13.2 Using Gas Laws to Solve Problems by dandanhuanghuang

VIEWS: 3 PAGES: 23

• pg 1
```									13.2 Using Gas Laws to Solve
Problems

QuickTime™ and a
decompressor
are neede d to se e this picture.

http://www.phy.cuhk.edu.hk/contextual/heat/tep/trans/kinetic_theory.gif
Today…
We are going to learn about:
the ideal gas law
partial pressure
molar volume

http://chemwiki.ucdavis.edu/@api/deki/files/4262/=SLOWEDEFFUSION.gif
The Ideal Gas Law
• Boyle’s Law   V = k (at constant T and n)
P
• Charles’s Law V = bT (at constant P and n)
• Avogadro’s Law V = an (at constant T and P)

We can combine these equations to get
The Ideal Gas Law

R = the universal gas constant= 0.08206 L atm
mol K

Rearrange to get the Ideal Gas Law:
PV = nRT
PV = nRT

The ideal gas law involves all the important
characteristics of a gas:
P - Pressure (in atm)
V - Volume (in L)
n - number of moles
T - Temperature (in K)

http://chemwiki.ucdavis.edu/@api/deki/files/4260/=WOOORRRKKKKK.gif
PV = nRT
Knowing any three of these properties is
describe the
enough to completely an d a
QuickTime™
the gas.
conditions ofdecompressor
are need ed to see this p icture.
The fourth property can be derived.
Setbacks to Ideal Gas Law
A gas that obeys this equation is said to
behave ideally.
However, in actuality, no gas is truly ideal.
Ideal Gas- A hypothetical gas that exactly
obeys the ideal gas law.
Why do we use it?
Most gases closely obey the ideal gas law at
pressures of approximately 1 atm or lower,
when the temperature is approximately 0oC
or higher.

http://chemistry.boisestate.edu/people/richardbanks/inorganic/chemistry/gas_animation.gif
Using the Ideal Gas Law
A sample of hydrogen gas, H2, has a volume of
8.56 L at a temperature of 0oC and a pressure
of 1.5 atm. Calculate the number of moles of
H2 present in this gas sample.
Using the Ideal Gas Law
A 2.50 mol sample of nitrogen gas has a
volume of 5.50 L at a temperature of 27oC.
Calculate the pressure of the nitrogen gas.
Using the Ideal Gas Law
What volume is occupied by 0.250 mol of
carbon dioxide gas a 25oC and 371 torr?
Ideal Gas and Changing Conditions
Suppose we have a 0.240-mol sample of ammonia gas
at 25oC with a volume of 3.5 L at a pressure of 1.68
atm. The gas is compressed to a volume of 1.35 L at
25oC. Find the final pressure.
Ideal Gas and Changing Conditions
A sample of methane gas that has a volume of 3.8 L at
5oC is heated to 86oC at constant pressure. Calculate
its new volume.
Using the Ideal Gas Law
The idea behind these exercises is to use the
ideal gas law for all types of gas law
problems.
We don’t have to ask, “Is this a Boyle’s Law
problem or a Charles’s Law problem?”

http://www.pitt.edu/~jdnorton/teaching/HPS_0410/chapters/atoms_quantum/kinetic%20gas%20animation.gif
Dalton’s Law of Partial Pressures
We just learned about the different
properties of gases: pressure, volume,
moles and temperature.
But we’ve only been concerned about
non-mixtures of gases.
What happens if we mix different gases
together?

http://www.nhn.ou.edu/~jeffery/course/c_energy/energyl/lec004/gas_001_kinetics.gif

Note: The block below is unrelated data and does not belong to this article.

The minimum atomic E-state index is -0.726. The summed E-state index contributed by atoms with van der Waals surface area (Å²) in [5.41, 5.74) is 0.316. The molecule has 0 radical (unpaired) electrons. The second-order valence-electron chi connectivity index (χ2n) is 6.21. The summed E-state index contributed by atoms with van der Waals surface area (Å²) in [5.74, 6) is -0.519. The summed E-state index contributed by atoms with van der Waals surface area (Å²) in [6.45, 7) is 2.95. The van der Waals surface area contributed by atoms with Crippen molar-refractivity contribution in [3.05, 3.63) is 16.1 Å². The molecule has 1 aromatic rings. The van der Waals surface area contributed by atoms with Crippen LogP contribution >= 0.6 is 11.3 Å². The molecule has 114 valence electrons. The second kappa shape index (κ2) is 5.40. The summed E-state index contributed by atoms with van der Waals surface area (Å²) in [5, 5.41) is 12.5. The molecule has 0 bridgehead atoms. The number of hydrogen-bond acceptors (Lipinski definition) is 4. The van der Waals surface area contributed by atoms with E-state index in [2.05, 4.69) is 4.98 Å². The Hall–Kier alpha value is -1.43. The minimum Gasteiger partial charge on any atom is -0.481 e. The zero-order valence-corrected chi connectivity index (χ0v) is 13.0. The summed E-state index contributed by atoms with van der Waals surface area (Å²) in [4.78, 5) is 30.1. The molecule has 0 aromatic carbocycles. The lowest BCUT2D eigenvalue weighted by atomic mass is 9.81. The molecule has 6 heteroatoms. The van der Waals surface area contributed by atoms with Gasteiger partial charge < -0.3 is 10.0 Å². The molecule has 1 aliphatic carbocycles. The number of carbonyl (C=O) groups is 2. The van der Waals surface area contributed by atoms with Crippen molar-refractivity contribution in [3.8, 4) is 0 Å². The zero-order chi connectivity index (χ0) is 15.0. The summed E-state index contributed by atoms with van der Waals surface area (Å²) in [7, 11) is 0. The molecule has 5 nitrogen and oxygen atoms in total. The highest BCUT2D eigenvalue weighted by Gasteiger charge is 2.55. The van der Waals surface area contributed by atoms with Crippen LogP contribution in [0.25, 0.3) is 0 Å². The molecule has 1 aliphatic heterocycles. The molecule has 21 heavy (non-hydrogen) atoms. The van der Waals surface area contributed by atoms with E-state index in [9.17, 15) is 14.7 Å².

Dalton’s Law of Partial Pressures
Many important gases contain a mixture
of components.
Air = 78% N2, 21% O2, 0.93% Ar…
Gaseous mixtures show that each
QuickTime™ an d a
decompressor
are need ed to see independently of
component behaves this p icture .
the others.
In other words, a given amount of oxygen
exerts the same pressure in a 1.0-L
container whether it is alone or in the
presence of nitrogen or a different gas.

http://www.chemistryland.com/CHM107/AirWeBreathe/Comp/AirAtomsMolecules.jpg
Dalton’s Law of Partial Pressures
For a mixture of gases in a container, the total pressure
exerted is the sum of the partial pressures of the
gases present.
Ptotal = P1 + P2 + P3…

The partial pressure of a gas is the pressure that a gas
would exert if it were alone in the container.
Each gas is responsible for only a part of the pressure.
Dalton’s Law of Partial Pressures
Same container =
same volume and temperature

P1=n1RT/V    P2=n2RT/V                                P3=n3RT/V

Ptotal = n1RT/V + n2RT/V…
= (n1 + n2 …) (RT/V)
QuickTime™ and a
decompressor
are neede d to see this picture.

= ntotal (RT/V)

https://reich-chemistry.wikispaces.com/file/view/P3.JPG/34106723/P3.JPG
Practice with Partial Pressure
Mixtures of helium and oxygen are used in the “air”
tanks of underwater divers for deep dives. For a
particular dive, 12 L of O2 at 25oC and 1.0 atm and 46
L of He at 25oC and 1.0 atm were pumped into a 5.0-L
tank. Calculate the partial pressure of each gas and
the total pressure in the tank at 25oC.
Practice with Partial Pressure
A 2.0-L flask contains a mixture of nitrogen gas and
oxygen gas at 25oC. The total pressure of the
gaseous mixture is 0.91 atm, and the mixture is
known to contain 0.050 mol of N2. Calculate the
partial pressure of oxygen and the moles of
oxygen present.
Gas Stoichiometry
So far, we have seen how useful the ideal
gas equation is.
It is useful for finding the number of moles of
gas involved.
QuickTime™ and a

This fact makes it possible to do
decompressor
are neede d to see this picture.

stoichiometric calculations for reactions
involving gas.

http://staff.um.edu.mt/jgri1/teaching/che2372/notes/10/10_16.gif
Practice
Calculate the volume of oxygen gas produced at 1.00
atm and 25oC by the complete decomposition of 10.5
g of potassium chlorate. The balanced equation for
the reaction is:
2KClO3  2KCl + 3O2
Molar Volume
It is useful to define the volume occupied by 1 mol
of a gas under certain conditions.
1 mol of an ideal gas at 0oC (273 K) and 1 atm,
has a volume of 22.4aL.
QuickTime™ and
decompressor
Standard Temperature and Pressure (STP): 0oC
are neede d to se e this picture.
and 1 atm
Molar Volume of an ideal gas is 22.4 L at STP.
22.4 L contains 1 mol of an ideal gas at STP.

http://blog.makezine.com/archive/2009/11/18/molar_beach_ball.jpg
STP
A sample of nitrogen gas has a volume of
1.75 L at STP. How many moles of N2
are present?

```
To top